Contagion Risks in Emerging Stock Markets: New Evidence from Asia and Latin America
AbstractThe purpose of this study is to investigate whether contagion actually occurred during three well-known financial crises in 1990s and 2000s: Mexican “Tequila” crisis in 1994, Asian “flu” crisis in 1997 and US subprime crisis in 2007. We apply dynamic conditional correlation models (DCC-GARCH(1,1)) to daily stock-index returns of eight Asian stock markets, six Latin American stock markets and US stock market. Defining contagion as a significant increase of dynamic conditional correlations, we test for contagion by using a difference test for DCC means. The results obtained shows that there is a pure contagion from crisis-originating markets to other emerging stock markets during these three crisis. However, the contagion effects are different from one crisis to the other. Firstly, during the Mexican crisis, contagion is detected in only the Latin American region. Secondly, during the Asian crisis, we find evidence of contagion in some markets in both the Asian and Latin American regions. Finally, contagion is proved to be present in all stock markets with the only exception for Brazil during US subprime crisis. View Full-Text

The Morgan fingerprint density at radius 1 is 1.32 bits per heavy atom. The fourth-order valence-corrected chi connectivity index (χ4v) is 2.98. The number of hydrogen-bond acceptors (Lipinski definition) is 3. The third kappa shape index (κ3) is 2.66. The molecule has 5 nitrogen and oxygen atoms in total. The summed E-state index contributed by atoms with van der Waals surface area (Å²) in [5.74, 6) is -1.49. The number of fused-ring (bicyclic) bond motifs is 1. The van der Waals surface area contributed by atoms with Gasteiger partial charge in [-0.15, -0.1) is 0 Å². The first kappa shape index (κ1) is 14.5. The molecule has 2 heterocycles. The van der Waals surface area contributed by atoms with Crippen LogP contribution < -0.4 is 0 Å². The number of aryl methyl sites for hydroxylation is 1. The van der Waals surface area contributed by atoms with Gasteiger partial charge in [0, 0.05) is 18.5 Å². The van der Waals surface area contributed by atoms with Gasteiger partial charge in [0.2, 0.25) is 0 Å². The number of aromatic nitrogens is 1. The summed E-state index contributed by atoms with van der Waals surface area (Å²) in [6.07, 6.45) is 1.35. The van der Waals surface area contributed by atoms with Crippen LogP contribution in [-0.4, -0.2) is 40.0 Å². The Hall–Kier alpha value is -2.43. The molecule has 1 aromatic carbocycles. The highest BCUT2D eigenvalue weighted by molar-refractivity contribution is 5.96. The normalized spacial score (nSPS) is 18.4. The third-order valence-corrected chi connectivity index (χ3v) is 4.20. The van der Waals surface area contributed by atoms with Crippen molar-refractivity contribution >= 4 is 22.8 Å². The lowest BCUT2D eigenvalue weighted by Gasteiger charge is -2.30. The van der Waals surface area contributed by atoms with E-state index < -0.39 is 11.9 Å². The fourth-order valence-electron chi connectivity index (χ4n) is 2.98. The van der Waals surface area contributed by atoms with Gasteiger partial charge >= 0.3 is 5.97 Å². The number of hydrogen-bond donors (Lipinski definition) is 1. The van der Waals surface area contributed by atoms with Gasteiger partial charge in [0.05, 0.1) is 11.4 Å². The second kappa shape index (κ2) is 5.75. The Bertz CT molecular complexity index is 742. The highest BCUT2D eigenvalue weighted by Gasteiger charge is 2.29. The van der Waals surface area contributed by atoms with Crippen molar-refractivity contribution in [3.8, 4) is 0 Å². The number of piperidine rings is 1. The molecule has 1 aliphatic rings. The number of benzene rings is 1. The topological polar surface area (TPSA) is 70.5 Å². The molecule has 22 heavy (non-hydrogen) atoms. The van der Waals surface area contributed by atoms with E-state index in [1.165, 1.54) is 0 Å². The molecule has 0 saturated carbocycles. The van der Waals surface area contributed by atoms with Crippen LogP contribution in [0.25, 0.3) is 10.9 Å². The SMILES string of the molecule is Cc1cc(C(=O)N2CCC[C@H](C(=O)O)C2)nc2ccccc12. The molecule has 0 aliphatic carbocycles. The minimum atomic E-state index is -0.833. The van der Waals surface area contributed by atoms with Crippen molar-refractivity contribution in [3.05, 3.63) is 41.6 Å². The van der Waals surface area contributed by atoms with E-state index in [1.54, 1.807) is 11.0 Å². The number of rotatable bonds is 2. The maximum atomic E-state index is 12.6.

Share & Cite This Article
TRAN, T.B.N. Contagion Risks in Emerging Stock Markets: New Evidence from Asia and Latin America. J. Risk Financial Manag. 2018, 11, 89.
TRAN TBN. Contagion Risks in Emerging Stock Markets: New Evidence from Asia and Latin America. Journal of Risk and Financial Management. 2018; 11(4):89.Chicago/Turabian Style
TRAN, Thi B.N. 2018. "Contagion Risks in Emerging Stock Markets: New Evidence from Asia and Latin America." J. Risk Financial Manag. 11, no. 4: 89.
Note that from the first issue of 2016, MDPI journals use article numbers instead of page numbers. See further details here.